Speak Out’s Chengdu LGBT Conference Canceled
An event aimed at raising awareness of LGBT issues organized by advocacy group Speak Out (发聲) in Chengdu, Sichuan—China’s unofficial gay capital, also known as “Gaydu,”—has been canceled, with the venue citing a double-booking. This comes just two months after a planned Speak Out conference was canceled in Xi’an, and organizers described being told that “Xi’an does not welcome LGBT events” while they were detained. (Speak Out did successfully host an event in Xi’an in 2015). At Reuters, Ryan Woo, Lusha Zhang, and Stella Qiu report on the canceled event, originally scheduled for July 23:
[…] “The conference venue Jinsha theater told us that a government official activity was scheduled to be held on the same day, which left us with no choice but to cancel,” the founder of Speak Out, who gave his name only as Matthew, told Reuters.
[…] “The local state security bureau in Chengdu has also been in touch with us by phone in recent days, asking questions such as what is our next move on the arrangement for any event and what we are going to talk about at the event,” Matthew said.
[…] The cancellation prompted hundreds of postings on the Weibo social media platform, with many people expressing sympathy.
“Cheer up, the dawn comes after hard struggles in the dark. We shall see each other someday,” wrote one Weibo user. [Source]
While several recent court cases have been seen as victories for the LGBT movement in China—such as a successful 2014 case suing a gay conversion clinic by Yanzi Peng (who was scheduled to speak at the Chengdu event), China’s postponed first same-sex marriage case last January which was held (and lost) in April, and a labor arbitration panel hearing the country’s first transgender employment discrimination case last April—authorities have indicated a lack of tolerance in recent months. Between May and April of this year, Chinese authorities shut down two popular gay dating apps, and in May censors ordered media against “hyping” the court victory that could pave the way for Taiwan to become the first Asian country to legalize same-sex unions.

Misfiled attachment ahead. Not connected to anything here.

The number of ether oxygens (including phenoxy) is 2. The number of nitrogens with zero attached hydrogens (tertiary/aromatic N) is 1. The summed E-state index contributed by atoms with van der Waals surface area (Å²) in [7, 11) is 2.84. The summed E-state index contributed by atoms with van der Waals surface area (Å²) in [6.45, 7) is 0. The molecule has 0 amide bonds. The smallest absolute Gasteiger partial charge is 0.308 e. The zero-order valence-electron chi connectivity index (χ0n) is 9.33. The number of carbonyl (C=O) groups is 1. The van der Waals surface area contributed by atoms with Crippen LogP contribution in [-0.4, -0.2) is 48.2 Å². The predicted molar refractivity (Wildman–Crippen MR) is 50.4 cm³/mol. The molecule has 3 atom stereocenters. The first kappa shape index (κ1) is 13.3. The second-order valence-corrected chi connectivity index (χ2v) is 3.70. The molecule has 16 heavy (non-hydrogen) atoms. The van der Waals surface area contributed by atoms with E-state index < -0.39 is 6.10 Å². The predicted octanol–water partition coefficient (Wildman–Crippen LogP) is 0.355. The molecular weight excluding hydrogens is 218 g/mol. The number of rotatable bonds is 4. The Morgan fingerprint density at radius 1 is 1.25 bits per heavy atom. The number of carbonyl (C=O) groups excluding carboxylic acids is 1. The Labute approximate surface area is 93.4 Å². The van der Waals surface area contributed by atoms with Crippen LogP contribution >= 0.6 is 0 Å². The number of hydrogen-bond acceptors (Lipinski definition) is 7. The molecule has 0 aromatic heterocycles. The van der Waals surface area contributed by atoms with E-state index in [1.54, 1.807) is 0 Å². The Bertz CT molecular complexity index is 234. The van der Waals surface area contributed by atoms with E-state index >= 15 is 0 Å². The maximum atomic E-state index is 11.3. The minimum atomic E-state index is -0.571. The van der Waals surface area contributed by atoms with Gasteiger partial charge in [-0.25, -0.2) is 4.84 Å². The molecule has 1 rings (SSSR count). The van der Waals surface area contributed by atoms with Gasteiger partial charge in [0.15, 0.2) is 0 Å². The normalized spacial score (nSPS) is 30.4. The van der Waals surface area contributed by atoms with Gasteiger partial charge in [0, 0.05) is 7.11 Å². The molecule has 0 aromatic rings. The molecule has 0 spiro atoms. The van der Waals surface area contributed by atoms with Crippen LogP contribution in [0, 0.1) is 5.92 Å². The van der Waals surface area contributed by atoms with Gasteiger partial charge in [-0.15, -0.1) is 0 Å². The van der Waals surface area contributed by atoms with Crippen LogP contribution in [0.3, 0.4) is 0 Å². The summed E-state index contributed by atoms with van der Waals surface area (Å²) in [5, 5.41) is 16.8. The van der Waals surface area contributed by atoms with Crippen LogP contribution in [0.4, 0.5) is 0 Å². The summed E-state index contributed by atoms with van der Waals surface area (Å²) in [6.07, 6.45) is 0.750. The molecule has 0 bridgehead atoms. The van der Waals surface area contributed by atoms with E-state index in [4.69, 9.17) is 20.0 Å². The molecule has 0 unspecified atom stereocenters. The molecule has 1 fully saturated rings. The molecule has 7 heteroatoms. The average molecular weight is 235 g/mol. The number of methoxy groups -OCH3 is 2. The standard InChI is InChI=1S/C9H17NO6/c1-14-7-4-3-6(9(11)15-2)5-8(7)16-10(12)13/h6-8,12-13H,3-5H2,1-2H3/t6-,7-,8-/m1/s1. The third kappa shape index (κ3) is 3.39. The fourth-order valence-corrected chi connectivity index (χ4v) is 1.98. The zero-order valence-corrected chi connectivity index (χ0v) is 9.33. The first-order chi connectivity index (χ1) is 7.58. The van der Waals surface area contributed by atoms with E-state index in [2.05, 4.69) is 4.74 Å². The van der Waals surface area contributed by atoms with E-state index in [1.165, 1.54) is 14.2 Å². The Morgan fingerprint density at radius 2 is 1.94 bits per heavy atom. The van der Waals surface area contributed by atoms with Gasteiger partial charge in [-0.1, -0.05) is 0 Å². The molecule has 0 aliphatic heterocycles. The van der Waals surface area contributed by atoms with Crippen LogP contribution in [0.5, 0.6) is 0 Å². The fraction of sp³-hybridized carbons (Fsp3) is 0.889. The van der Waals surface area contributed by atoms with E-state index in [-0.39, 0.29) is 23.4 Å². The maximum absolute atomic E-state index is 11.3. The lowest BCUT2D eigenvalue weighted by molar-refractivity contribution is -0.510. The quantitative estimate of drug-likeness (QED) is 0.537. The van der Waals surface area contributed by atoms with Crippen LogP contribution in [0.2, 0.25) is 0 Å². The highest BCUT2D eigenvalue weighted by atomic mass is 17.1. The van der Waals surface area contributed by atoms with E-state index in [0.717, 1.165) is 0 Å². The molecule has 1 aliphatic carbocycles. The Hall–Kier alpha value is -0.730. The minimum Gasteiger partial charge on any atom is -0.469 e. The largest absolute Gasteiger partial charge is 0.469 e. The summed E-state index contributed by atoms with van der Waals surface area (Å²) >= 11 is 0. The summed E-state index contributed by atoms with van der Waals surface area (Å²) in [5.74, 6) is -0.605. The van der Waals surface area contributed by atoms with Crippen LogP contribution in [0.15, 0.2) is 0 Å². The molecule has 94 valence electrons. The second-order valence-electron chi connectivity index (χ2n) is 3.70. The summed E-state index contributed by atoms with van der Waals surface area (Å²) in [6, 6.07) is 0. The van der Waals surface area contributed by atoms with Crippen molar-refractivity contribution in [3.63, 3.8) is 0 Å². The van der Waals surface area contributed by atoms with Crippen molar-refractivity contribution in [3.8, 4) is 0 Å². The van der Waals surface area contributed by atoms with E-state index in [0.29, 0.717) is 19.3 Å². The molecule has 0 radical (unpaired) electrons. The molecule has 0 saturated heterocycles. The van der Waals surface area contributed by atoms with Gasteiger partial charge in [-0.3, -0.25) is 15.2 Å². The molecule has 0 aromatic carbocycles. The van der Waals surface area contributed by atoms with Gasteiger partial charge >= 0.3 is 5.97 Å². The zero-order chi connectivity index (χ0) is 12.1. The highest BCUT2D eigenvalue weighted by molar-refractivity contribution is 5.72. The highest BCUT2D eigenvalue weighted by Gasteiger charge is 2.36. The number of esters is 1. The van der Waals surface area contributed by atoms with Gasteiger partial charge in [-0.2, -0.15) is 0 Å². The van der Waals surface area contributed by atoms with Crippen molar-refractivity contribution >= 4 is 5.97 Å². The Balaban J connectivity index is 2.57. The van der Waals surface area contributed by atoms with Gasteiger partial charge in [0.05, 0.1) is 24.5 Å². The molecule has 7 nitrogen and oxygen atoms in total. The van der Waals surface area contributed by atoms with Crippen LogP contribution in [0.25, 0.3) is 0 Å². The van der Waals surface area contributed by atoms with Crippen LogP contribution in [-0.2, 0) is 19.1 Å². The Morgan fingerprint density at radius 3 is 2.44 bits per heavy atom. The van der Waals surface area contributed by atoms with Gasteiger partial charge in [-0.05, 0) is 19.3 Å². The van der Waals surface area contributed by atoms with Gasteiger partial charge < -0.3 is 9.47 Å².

More on the recently canceled Chengdu event and the anti-LGBT sentiment that the conference sought to address, from Global Times:
An employee from the theater told the Global Times that they “knew little about the situation” and refused to comment on the matter.
The activity was aimed at eliminating discrimination against LGBT groups and spread the group’s message among more people, according to a release from the organization’s website.
[…] More than 300 people had paid to join the conference, who will get refunds, said Matthew.
A survey entitled Being LGBTI in China – A National Survey on Social Attitudes toward Sexual Orientation, Gender Identity and Gender Expression showed that many LGBT people in China live in the shadows, with only 5 percent willing to come out. The survey was conducted in 2016. [Chinese]